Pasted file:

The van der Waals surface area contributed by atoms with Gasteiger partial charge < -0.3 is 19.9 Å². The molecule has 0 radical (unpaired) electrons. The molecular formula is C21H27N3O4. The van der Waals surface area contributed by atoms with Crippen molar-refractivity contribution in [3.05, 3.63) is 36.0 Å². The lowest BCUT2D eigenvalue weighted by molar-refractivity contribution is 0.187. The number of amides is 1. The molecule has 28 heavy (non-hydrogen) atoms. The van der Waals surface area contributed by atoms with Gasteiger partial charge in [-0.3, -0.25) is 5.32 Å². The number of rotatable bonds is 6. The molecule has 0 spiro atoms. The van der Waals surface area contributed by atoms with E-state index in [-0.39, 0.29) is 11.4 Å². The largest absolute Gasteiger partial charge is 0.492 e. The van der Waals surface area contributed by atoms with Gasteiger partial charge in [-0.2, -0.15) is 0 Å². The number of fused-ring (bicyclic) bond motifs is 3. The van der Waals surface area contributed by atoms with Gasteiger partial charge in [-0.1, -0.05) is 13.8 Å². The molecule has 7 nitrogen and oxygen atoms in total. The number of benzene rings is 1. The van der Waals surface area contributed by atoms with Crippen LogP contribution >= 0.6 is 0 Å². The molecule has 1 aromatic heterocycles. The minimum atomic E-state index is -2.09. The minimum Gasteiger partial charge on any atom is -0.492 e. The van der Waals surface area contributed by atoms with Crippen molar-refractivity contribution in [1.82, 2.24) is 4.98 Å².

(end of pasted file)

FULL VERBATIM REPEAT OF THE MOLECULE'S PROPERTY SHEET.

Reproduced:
The van der Waals surface area contributed by atoms with Gasteiger partial charge < -0.3 is 19.9 Å². The molecule has 0 radical (unpaired) electrons. The molecular formula is C21H27N3O4. The van der Waals surface area contributed by atoms with Crippen molar-refractivity contribution in [3.05, 3.63) is 36.0 Å². The lowest BCUT2D eigenvalue weighted by molar-refractivity contribution is 0.187. The number of amides is 1. The molecule has 28 heavy (non-hydrogen) atoms. The van der Waals surface area contributed by atoms with Gasteiger partial charge in [-0.3, -0.25) is 5.32 Å². The number of rotatable bonds is 6. The molecule has 0 spiro atoms. The van der Waals surface area contributed by atoms with E-state index in [-0.39, 0.29) is 11.4 Å². The largest absolute Gasteiger partial charge is 0.492 e. The van der Waals surface area contributed by atoms with Gasteiger partial charge in [-0.2, -0.15) is 0 Å². The number of fused-ring (bicyclic) bond motifs is 3. The van der Waals surface area contributed by atoms with Gasteiger partial charge in [-0.1, -0.05) is 13.8 Å². The molecule has 7 nitrogen and oxygen atoms in total. The number of benzene rings is 1. The van der Waals surface area contributed by atoms with Crippen LogP contribution >= 0.6 is 0 Å². The molecule has 1 aromatic heterocycles. The minimum atomic E-state index is -2.09. The minimum Gasteiger partial charge on any atom is -0.492 e. The van der Waals surface area contributed by atoms with Crippen molar-refractivity contribution in [1.82, 2.24) is 4.98 Å².